[CT Birds] Re. Bird Sled
Leslie.Meredith at simonandschuster.com
Mon Jan 16 19:55:10 EST 2012
This is a wonderful story, John. In May Univ of Washington professor and corvid expert John Marzluff will publish a new book with illustrations by artist Tony Angell titled Gifts of the Crow. It explores the neurology of corvids and demonstrates their high intelligence, problem-solving, communication, aggression and affection and other emotions including mourning, and their love of play. As it explains the science of emotion and intelligence, it tells fascinating stories of corvids' varied behavior, including wind-surfing in a canyon using bark chips as surf boards. Heinrich has described them as"wolves with wings," and others as "feathered apes."
From: ctbirds-bounces at lists.ctbirding.org [ctbirds-bounces at lists.ctbirding.org] On Behalf Of John Ogren [northernrail at comcast.net]
Sent: Monday, January 16, 2012 6:32 PM
To: ctbirds at lists.ctbirding.org
Subject: [CT Birds] Re. Bird Sled
My family had a pet crow 40 years ago. It had already been imprinted when it landed on my shoulder while I was working at a golf course back in my high school days. I am not sure of the scientific basis why but he would love to play games. We would tie a block of wood on a string and have him chase it on the ground similar to what a kitten would do. If he wanted to "play" the game he would bring the block and string to us, dropping the string in our hands and squawk loudly until we started. When tired he would fly into our laps, make a cooing sound and proceed to roll over on his back, feet in the air, and fall asleep while we stroked his breast.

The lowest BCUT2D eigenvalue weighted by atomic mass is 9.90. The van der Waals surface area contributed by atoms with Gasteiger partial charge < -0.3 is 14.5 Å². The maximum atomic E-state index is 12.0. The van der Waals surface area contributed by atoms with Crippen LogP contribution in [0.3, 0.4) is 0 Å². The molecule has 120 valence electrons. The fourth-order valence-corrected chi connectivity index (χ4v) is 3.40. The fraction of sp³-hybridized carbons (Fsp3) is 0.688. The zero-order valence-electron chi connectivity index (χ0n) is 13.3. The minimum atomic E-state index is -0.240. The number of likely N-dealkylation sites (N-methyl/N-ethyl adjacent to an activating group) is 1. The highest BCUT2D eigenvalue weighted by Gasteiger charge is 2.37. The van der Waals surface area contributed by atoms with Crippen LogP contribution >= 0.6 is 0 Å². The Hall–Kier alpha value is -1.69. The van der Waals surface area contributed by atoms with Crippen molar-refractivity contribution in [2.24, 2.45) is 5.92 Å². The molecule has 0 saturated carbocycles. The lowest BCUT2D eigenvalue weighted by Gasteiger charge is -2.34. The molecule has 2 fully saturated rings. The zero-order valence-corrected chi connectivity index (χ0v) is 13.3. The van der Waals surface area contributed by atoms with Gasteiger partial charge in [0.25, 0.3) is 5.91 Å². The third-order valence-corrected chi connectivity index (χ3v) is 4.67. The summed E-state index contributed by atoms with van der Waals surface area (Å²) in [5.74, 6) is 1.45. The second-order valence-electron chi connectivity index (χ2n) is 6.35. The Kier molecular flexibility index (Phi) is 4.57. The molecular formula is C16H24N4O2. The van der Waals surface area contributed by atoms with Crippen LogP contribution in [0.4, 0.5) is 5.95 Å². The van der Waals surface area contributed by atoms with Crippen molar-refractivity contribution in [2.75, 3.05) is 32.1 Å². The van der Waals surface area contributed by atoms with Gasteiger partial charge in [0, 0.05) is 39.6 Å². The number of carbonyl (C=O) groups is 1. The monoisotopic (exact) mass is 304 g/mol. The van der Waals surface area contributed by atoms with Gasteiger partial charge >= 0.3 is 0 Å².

Other games would include a version of hide n seek, where he would take objects and hide them on us. As we got close he would get excited and at the last minute "find" the object himself.
Sure seemed like play to me. Perhaps crows, having a more evolved social structure than most birds need play to develop, similar to wolves and dogs.
It has been observed that crows seem to go through a "mourning" quiet period when a member of their immediate family dies.
Several books have been written about the interesting behaviour and intelligience of Crows and Ravens. One in particular that I really enjoyed is "Mind of the Raven" by Bernd Heinrich.
In any case, Corvids have always been my favorite.
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